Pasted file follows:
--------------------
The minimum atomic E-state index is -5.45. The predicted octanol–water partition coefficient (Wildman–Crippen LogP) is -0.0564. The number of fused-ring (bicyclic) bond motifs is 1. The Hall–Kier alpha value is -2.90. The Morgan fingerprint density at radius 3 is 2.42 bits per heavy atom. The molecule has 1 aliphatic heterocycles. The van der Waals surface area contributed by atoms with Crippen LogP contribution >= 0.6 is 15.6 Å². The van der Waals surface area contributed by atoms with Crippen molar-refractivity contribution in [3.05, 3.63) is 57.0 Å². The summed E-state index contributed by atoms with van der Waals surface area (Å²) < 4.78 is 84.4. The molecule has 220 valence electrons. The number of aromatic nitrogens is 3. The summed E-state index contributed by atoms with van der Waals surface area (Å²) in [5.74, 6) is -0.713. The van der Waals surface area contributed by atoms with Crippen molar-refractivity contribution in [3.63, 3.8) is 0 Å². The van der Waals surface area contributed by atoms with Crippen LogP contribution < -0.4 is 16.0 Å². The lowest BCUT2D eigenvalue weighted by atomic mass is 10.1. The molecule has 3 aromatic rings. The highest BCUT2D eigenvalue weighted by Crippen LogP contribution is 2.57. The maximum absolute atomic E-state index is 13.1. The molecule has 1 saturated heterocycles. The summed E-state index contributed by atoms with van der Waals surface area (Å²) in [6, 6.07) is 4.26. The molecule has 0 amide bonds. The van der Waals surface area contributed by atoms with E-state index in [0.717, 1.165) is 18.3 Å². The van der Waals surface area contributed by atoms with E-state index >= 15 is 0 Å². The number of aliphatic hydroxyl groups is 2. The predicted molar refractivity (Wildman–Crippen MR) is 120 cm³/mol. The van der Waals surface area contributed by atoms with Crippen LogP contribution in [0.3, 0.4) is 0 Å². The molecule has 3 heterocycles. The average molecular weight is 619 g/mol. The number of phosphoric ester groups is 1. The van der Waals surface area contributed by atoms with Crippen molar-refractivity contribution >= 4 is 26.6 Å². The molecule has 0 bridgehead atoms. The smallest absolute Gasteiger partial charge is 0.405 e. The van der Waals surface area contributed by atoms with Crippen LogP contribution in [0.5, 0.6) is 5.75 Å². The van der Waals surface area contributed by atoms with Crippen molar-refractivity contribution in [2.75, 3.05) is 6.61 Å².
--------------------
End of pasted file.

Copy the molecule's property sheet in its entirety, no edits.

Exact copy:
The minimum atomic E-state index is -5.45. The predicted octanol–water partition coefficient (Wildman–Crippen LogP) is -0.0564. The number of fused-ring (bicyclic) bond motifs is 1. The Hall–Kier alpha value is -2.90. The Morgan fingerprint density at radius 3 is 2.42 bits per heavy atom. The molecule has 1 aliphatic heterocycles. The van der Waals surface area contributed by atoms with Crippen LogP contribution >= 0.6 is 15.6 Å². The van der Waals surface area contributed by atoms with Crippen molar-refractivity contribution in [3.05, 3.63) is 57.0 Å². The summed E-state index contributed by atoms with van der Waals surface area (Å²) < 4.78 is 84.4. The molecule has 220 valence electrons. The number of aromatic nitrogens is 3. The summed E-state index contributed by atoms with van der Waals surface area (Å²) in [5.74, 6) is -0.713. The van der Waals surface area contributed by atoms with Crippen molar-refractivity contribution in [3.63, 3.8) is 0 Å². The van der Waals surface area contributed by atoms with Crippen LogP contribution < -0.4 is 16.0 Å². The lowest BCUT2D eigenvalue weighted by atomic mass is 10.1. The molecule has 3 aromatic rings. The highest BCUT2D eigenvalue weighted by Crippen LogP contribution is 2.57. The maximum absolute atomic E-state index is 13.1. The molecule has 1 saturated heterocycles. The summed E-state index contributed by atoms with van der Waals surface area (Å²) in [6, 6.07) is 4.26. The molecule has 0 amide bonds. The van der Waals surface area contributed by atoms with E-state index in [0.717, 1.165) is 18.3 Å². The van der Waals surface area contributed by atoms with E-state index >= 15 is 0 Å². The number of aliphatic hydroxyl groups is 2. The predicted molar refractivity (Wildman–Crippen MR) is 120 cm³/mol. The van der Waals surface area contributed by atoms with Crippen LogP contribution in [0.3, 0.4) is 0 Å². The molecule has 3 heterocycles. The average molecular weight is 619 g/mol. The number of phosphoric ester groups is 1. The van der Waals surface area contributed by atoms with Crippen molar-refractivity contribution >= 4 is 26.6 Å². The molecule has 0 bridgehead atoms. The smallest absolute Gasteiger partial charge is 0.405 e. The van der Waals surface area contributed by atoms with Crippen LogP contribution in [0.5, 0.6) is 5.75 Å². The van der Waals surface area contributed by atoms with Crippen molar-refractivity contribution in [2.75, 3.05) is 6.61 Å².